Track 11: Thaddeus Taylor, 40 Acres resident

The tiny 40 Acres community is a quiet hamlet of privately owned homes located about twelve miles northwest of Bishop in scenic Round Valley. The land was originally homesteaded by Jack Wright, a Paiute Indian who filed the original claim during the 1890s on eighty acres of land with Pine Creek running near it. He operated a sheep ranching operation and made necessary improvements including the construction of an irrigation ditch off the creek to obtain his homestead patent. Eventually, the title of the property was passed to his brother Jim Wright, also a sheep rancher.

In 1926, LADWP purchased the lower southern forty acre portion with Wright retaining the northern section. This area defines the location of today’s 40 Acres community, now subdivided into forty-nine private properties. The community is bordered by LADWP land on three sides with the Bureau of Land Management (BLM) on the west side. The original ditch connects to Pine Creek and continues to serve 40 Acres for “domestic supply, agricultural supply, fire protection, ground water re-charge, fresh water replenishment, water recreation, and cold freshwater habitat.”[1] The community has collectively regulated and conducted all necessary maintenance on the ditch since the 1920s.

Up until 2001, LADWP had never interfered with the community’s use of the Pine Creek diversion. An ongoing dispute began when the department destroyed a historic wood control gate replacing it with a steel and concrete gate that directs the majority of the stream flow back into LADWP’s Pine Creek system. The department also secured the gate with a lock to avoid tampering, which up until 2001 had never been required. Immediately, LADWP reduced stream flows to 40 Acres by as much as 50%.[2] When confronted by the community, LADWP stated that 40 Acres was not legally entitled to the water, however, the department could not provide any legal claim to the water either.  After organizing the newly founded 40 Acres Homeowners Water Association, in an effort to combat the incursion, the group found that LADWP had in fact built their new control gate on BLM land that the City of Los Angeles did not actually own.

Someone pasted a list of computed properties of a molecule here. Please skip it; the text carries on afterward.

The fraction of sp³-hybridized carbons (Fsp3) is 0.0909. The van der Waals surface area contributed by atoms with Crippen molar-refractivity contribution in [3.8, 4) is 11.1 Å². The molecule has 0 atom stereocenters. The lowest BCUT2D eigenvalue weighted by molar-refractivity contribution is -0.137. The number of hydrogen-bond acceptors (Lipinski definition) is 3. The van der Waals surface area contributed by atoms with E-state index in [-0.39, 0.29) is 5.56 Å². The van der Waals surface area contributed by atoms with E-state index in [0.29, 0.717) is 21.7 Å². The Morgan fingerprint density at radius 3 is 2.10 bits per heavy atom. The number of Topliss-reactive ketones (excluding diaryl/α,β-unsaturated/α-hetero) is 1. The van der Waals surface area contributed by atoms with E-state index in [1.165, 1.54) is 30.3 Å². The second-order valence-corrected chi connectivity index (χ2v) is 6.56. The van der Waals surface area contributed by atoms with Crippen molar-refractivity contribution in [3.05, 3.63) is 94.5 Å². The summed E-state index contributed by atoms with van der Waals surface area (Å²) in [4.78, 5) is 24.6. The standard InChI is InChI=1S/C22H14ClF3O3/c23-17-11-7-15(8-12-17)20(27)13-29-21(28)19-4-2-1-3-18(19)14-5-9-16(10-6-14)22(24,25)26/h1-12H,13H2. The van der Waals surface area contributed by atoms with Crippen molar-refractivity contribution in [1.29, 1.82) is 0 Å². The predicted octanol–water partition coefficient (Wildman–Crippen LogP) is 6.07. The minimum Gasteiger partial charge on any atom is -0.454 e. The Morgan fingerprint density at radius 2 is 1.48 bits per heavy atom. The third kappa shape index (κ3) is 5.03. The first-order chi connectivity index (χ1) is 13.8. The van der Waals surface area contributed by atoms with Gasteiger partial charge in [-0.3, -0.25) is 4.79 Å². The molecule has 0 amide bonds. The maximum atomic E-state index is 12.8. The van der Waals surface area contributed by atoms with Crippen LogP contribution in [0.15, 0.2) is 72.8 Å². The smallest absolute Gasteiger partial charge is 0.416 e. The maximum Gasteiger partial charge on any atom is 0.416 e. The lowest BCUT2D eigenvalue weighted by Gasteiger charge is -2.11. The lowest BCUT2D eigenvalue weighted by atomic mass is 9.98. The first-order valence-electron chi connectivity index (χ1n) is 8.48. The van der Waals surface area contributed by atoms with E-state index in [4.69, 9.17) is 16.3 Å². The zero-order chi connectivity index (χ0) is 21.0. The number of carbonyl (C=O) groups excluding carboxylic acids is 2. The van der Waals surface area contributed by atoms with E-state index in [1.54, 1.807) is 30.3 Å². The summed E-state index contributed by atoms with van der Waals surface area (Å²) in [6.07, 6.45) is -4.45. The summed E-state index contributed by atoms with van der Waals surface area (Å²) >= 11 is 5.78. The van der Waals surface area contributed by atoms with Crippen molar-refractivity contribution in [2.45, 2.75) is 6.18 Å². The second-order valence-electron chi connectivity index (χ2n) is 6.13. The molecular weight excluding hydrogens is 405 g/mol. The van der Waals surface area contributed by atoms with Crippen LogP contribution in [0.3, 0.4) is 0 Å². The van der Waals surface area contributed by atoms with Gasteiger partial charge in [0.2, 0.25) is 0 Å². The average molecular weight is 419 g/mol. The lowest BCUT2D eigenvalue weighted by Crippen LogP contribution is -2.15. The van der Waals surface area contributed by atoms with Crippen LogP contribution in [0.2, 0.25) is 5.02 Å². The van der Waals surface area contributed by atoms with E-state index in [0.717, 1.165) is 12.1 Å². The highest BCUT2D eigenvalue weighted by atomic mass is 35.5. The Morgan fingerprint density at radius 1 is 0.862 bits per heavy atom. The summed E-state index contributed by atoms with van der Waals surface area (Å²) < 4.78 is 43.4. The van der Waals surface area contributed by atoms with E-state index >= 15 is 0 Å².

Because of this 40 Acres residents regularly cut the LADWP’s lock on the new control gate to divert Pine Creek flows back into their community ditch, replacing the lock with one of their own. LADWP responds, by cutting it off and replacing it with a new lock—a cycle of that has been going on for over twenty years now.

The 40 Acres Homeowners Water Association eventually sought legal help in the matter “to recognize our pre-1914 appropriative water right and to restore the historic flows through the community.”[3] Their demands include that LADWP provide them with the historic four cubic per second average daily flow rate recorded by LADWP over a 30-year period.[4] LADWP and the 40 Acres Homeowners Water Association have yet to settle the dispute.

Click here to watch the Cutting the LADWP Chain Cutting Ceremony video.

[1] Source: 40 Acres Homeowners Water Association website. Last accessed 10/8/12.
[2] Ibid.
[3] Ibid.
[4] Flows not used for irrigation and other purposes in 40 Acres eventually return back into LADWP’s Pine Creek ditch system.

Archival soundtrack excerpt from Frontier Horizon (The Three Mesquiteers series, Republic Pictures, 1939) starring John Wayne, Ray Corrrigan, and Raymond Hatton.

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